Complications of prematurity are the leading cause of deaths in children under the age of five.(1) In fact in 2015, complications from preterm birth led to the death of 1.055 million neonates worldwide, with the majority occurring in low- and middle-income countries (LMICs) like Uganda.(1) The predominant reason for these preterm deaths was respiratory distress syndrome (RDS), with more than 50% of neonates born before 30 weeks of gestation developing RDS.(2, 3) In high-income countries (HICs), continuous positive airway pressure (CPAP) has been shown to reduce preterm mortality by 48%, reduce the need for mechanical ventilation by 50% and reduce chronic lung disease.(4) CPAP is now the standard of care for RDS in HICs, with the option of mechanical ventilation and artificial surfactant if required.(5) However, in low-income countries (LICs), ventilation, surfactant and CPAP are rarely accessible or affordable leaving limited treatment options for preterm neonates with RDS.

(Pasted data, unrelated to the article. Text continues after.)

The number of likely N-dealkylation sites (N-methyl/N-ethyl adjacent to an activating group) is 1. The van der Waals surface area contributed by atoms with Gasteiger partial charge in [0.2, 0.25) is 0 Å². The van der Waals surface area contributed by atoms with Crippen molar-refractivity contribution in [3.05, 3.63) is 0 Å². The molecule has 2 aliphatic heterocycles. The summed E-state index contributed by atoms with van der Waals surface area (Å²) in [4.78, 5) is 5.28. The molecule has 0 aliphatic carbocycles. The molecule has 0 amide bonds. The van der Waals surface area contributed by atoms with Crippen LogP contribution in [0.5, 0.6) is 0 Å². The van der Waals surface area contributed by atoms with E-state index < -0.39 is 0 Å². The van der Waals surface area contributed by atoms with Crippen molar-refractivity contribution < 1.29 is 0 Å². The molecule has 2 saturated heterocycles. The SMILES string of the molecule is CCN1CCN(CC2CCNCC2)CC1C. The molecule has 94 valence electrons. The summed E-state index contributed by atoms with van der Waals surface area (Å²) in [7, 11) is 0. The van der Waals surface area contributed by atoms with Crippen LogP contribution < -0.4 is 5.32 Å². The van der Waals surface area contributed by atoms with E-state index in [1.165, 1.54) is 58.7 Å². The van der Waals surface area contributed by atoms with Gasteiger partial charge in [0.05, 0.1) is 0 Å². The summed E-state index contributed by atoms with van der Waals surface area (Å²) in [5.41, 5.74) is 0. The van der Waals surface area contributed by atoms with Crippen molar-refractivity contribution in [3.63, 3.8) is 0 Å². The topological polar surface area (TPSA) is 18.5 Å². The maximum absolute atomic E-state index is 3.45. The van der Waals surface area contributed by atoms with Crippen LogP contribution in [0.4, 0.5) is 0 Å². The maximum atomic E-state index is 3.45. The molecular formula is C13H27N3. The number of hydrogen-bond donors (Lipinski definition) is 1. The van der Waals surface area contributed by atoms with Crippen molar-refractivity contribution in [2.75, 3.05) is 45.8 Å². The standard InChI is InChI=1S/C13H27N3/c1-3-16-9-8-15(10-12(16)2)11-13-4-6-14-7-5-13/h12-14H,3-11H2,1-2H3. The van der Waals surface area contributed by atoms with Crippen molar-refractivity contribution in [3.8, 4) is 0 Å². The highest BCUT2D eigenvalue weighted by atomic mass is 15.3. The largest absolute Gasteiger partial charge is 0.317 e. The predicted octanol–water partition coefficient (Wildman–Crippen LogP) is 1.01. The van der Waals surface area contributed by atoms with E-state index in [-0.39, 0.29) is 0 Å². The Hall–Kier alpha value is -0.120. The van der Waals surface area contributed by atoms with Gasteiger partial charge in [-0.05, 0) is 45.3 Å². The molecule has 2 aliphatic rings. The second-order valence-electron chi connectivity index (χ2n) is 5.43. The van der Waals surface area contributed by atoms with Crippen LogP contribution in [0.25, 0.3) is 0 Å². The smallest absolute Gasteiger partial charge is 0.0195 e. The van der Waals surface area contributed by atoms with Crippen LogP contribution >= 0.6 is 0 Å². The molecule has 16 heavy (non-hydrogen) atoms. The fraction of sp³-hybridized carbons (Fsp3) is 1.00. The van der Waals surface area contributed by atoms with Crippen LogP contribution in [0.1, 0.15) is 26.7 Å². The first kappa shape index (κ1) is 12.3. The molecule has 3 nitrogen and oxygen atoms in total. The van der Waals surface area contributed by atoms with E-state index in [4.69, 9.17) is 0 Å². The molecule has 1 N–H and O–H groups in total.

In Uganda, the Neonatal Mortality Rate has not changed over 2 decades, remaining high at 28/1000 live births and the leading cause of these deaths is complications of prematurity.(6) The UN Sustainable Development Goals seek to reduce global neonatal mortality to 12 deaths per 1000 live births by 2030.(7) For this to be achieved, mortality from preterm complications must be drastically reduced. Dedicated and resource-appropriate neonatal care that appropriately addresses the challenges of healthcare provision in LICs is needed to help meet this goal. Low-cost bCPAP for preterm infants was listed by WHO in 2012 as an area in need of implementation.(8)